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Sunday, February 13, 2011

Land Registration Rates Doubled in Delhi

 The King Is Dead
Circle rates, the minimum value of any piece of land or immovable property for registration, doubled in Delhi yesterday. First fixed in 2007, they’ve been revised for the first time. Developers and analysts were split on whether this would take property prices up significantly in the capital. While some developers indicated these could increase 10 to 12 per cent, others anticipated only a marginal impact, as the market rates were already much higher than the revised structure in many places.
There’s consensus, however, that the overall revenue going into the city government kitty from stamp duties would shoot up. The government said it wanted to check the circulation of black money in realty transactions by revising the circle rates. After the Delhi Cabinet led by chief minister Sheila Dikshit had decided to increase the circle rates by 100 per cent, lieutenant governor Tejendra Khanna had opposed it. Subsequently, the matter was referred to the Union home ministry, which backed the Delhi government. 


Delhi is divided into eight circles for property valuation purposes. Experts note that neighbouring Haryana and Uttar Pradesh have revised their circle rates frequently. The revised rates will be referred to for registration of instruments (land and immovable properties) in the city in line with the amended Delhi Stamp (Prevention of Undervaluation of Instruments) Rules. Anshuman Magazine, chairman and managing director, CB Richards Ellis (a real estate consulting firm), said, “Property prices have increased over the years in Delhi; therefore, the increased circle rate is justified.” Welcoming the city government move, he said, “It should result in improving transparency in the residential transactions in the city, henceforth.”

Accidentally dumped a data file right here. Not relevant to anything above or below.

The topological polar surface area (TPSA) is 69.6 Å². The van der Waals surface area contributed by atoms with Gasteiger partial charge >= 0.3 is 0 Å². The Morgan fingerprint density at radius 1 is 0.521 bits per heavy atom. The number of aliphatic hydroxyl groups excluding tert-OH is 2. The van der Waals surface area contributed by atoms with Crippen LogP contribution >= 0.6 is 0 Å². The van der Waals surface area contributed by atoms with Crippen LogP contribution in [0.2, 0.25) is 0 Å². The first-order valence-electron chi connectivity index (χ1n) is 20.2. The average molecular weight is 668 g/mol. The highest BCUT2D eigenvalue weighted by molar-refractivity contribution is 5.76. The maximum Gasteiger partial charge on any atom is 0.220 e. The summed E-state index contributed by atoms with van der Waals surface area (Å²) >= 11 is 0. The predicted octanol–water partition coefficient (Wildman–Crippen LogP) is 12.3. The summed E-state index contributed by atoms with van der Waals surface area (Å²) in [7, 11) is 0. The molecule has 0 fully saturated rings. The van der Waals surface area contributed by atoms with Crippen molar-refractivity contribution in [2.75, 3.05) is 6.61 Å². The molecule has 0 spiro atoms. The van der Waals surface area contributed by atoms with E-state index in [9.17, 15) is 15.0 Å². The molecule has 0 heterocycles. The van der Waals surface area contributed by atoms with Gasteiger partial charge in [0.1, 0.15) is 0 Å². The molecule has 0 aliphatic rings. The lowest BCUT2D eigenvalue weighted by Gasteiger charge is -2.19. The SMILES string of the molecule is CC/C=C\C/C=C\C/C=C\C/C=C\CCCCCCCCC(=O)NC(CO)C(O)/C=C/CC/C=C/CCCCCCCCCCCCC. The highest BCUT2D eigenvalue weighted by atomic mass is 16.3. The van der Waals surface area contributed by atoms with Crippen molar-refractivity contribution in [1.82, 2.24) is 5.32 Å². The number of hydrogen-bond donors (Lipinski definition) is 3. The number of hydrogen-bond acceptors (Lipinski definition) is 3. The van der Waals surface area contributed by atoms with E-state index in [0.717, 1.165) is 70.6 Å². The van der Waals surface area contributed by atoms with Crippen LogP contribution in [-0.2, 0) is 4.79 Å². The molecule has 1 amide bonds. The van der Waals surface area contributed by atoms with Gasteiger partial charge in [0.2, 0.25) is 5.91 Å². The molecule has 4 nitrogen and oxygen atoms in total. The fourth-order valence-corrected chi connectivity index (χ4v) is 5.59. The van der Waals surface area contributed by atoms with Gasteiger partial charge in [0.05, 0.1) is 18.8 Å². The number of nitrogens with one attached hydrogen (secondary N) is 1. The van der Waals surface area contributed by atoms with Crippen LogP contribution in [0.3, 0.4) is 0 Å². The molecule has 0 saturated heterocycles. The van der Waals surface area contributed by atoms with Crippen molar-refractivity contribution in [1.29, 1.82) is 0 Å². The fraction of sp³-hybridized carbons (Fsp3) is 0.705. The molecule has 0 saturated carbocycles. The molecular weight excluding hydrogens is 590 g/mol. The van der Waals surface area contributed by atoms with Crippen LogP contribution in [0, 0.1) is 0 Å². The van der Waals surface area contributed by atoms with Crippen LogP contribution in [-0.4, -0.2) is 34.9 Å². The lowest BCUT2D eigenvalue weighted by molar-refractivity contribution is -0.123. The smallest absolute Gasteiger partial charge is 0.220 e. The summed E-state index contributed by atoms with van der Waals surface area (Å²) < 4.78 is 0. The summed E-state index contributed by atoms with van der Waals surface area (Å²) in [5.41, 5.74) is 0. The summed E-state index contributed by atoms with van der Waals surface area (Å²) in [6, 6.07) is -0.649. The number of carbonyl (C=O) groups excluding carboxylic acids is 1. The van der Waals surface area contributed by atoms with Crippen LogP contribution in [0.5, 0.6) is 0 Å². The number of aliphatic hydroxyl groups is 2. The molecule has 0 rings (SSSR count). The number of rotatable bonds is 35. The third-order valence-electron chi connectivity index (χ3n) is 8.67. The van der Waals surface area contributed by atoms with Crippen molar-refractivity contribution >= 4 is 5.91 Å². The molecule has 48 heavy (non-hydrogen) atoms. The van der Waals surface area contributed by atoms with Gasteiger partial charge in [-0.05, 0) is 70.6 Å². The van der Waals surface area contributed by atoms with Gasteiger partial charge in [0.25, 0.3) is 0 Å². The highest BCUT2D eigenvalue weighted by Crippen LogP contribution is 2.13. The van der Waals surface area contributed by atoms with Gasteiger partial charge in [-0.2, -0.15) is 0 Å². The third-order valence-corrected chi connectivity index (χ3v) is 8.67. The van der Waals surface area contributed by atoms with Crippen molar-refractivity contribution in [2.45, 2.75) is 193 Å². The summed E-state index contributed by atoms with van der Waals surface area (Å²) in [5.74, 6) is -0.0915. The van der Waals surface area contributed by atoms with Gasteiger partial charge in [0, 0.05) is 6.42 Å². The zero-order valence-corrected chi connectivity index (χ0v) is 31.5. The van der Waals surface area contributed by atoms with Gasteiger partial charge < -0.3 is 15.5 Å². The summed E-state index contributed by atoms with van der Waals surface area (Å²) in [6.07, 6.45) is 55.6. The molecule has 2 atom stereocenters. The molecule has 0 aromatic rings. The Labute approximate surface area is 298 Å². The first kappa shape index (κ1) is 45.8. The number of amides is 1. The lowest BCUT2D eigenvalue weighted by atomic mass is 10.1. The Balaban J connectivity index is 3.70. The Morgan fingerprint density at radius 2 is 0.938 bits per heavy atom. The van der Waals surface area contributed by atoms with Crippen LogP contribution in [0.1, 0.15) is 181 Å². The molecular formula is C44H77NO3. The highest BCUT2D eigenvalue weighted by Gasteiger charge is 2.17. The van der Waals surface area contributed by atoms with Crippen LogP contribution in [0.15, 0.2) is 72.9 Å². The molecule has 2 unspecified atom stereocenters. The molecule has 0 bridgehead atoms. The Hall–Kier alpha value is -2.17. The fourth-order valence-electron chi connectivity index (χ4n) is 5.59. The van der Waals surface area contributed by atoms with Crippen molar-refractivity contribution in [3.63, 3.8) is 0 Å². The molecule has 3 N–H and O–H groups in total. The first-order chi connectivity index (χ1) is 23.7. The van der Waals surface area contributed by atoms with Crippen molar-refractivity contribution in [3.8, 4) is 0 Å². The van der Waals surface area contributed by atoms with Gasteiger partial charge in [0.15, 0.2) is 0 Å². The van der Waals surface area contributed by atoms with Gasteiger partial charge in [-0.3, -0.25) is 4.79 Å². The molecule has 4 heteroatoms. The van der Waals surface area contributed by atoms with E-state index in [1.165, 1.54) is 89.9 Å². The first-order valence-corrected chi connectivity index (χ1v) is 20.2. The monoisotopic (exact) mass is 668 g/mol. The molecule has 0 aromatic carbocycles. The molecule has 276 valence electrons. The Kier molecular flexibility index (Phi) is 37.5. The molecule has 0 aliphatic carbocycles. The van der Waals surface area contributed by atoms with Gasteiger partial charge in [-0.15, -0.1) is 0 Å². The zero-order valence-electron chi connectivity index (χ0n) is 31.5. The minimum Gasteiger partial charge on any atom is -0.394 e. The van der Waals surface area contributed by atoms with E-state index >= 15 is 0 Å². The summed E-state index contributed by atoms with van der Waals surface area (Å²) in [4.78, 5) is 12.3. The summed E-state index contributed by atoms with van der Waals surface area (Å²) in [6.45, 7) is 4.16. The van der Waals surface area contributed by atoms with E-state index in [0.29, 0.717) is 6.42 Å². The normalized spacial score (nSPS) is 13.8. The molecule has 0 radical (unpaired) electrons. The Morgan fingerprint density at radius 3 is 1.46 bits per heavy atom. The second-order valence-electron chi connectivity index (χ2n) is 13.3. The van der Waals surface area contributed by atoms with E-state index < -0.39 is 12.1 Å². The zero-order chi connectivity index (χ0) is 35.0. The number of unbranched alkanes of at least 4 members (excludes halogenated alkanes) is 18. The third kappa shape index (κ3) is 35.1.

On whether the circle rate revision would impact property prices sharply, Magazine noted property values in many localities were already extremely high, and on par with advanced economies. The revised rates would have an impact only in cases where the property prices are quite low, he argued. However, Manoj Goyal, vice-president, Raheja Developers Ltd, said the increase would affect property prices in Delhi by 10 to 12 per cent, due to the burden of additional stamp duty and capital gains tax. “The government’s initiative to minimise the black marketing will serve if the duty is reduced to two per cent from six per cent now, besides hiking the circle rates.” According to Goyal, a cut in stamp duty rate would help in controlling the rise in property prices caused by the increase in circle rates.
Another developer in the city, RG Group, ruled out any significant impact of the revised rates on property prices. Rajesh Goyal, managing director of RG Group, argued there would not be any effect of the circle rate revision on property prices. In most areas, rates are already much higher than the circle rates announced, he said. But it will make the registration process a costly affair, he added. According to the RG Group, this move will help in reducing the gap between the government-fixed circle rate and the actual market rate, reducing the role of black money in this business. 

Red (Special Edition)
The National Real Estate Development Council (Naredco) has hailed the step. This will not only increase the stamp duty collection, which is shared between the Delhi government and the Municipal Corporation of Delhi (MCD) but also encourage property buyers and sellers to declare the true value of property, thereby minimising black money transactions, Naredco stressed. It has, however, called for reduction in stamp duty as a next step, “as this would encourage more people to declare true value even in high value transaction of property and increase the revenue for the government”. 

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